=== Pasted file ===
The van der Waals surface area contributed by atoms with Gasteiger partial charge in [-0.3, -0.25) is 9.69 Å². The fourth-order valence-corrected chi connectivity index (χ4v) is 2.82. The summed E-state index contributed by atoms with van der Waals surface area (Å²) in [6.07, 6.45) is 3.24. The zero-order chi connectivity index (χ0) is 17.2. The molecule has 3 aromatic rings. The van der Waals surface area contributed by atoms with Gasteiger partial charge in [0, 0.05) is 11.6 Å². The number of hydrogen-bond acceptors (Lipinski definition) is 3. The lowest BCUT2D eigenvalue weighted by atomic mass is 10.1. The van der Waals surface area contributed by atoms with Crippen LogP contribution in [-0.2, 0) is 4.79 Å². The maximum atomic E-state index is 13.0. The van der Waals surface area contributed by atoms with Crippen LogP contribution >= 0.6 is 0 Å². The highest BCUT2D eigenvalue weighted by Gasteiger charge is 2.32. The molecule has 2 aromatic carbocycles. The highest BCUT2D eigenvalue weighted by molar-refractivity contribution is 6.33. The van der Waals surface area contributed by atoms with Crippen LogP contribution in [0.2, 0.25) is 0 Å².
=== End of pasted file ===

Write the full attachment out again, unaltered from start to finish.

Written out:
The van der Waals surface area contributed by atoms with Gasteiger partial charge in [-0.3, -0.25) is 9.69 Å². The fourth-order valence-corrected chi connectivity index (χ4v) is 2.82. The summed E-state index contributed by atoms with van der Waals surface area (Å²) in [6.07, 6.45) is 3.24. The zero-order chi connectivity index (χ0) is 17.2. The molecule has 3 aromatic rings. The van der Waals surface area contributed by atoms with Gasteiger partial charge in [0, 0.05) is 11.6 Å². The number of hydrogen-bond acceptors (Lipinski definition) is 3. The lowest BCUT2D eigenvalue weighted by atomic mass is 10.1. The van der Waals surface area contributed by atoms with Crippen LogP contribution in [-0.2, 0) is 4.79 Å². The maximum atomic E-state index is 13.0. The van der Waals surface area contributed by atoms with Crippen LogP contribution >= 0.6 is 0 Å². The highest BCUT2D eigenvalue weighted by Gasteiger charge is 2.32. The molecule has 2 aromatic carbocycles. The highest BCUT2D eigenvalue weighted by molar-refractivity contribution is 6.33. The van der Waals surface area contributed by atoms with Crippen LogP contribution in [0.2, 0.25) is 0 Å².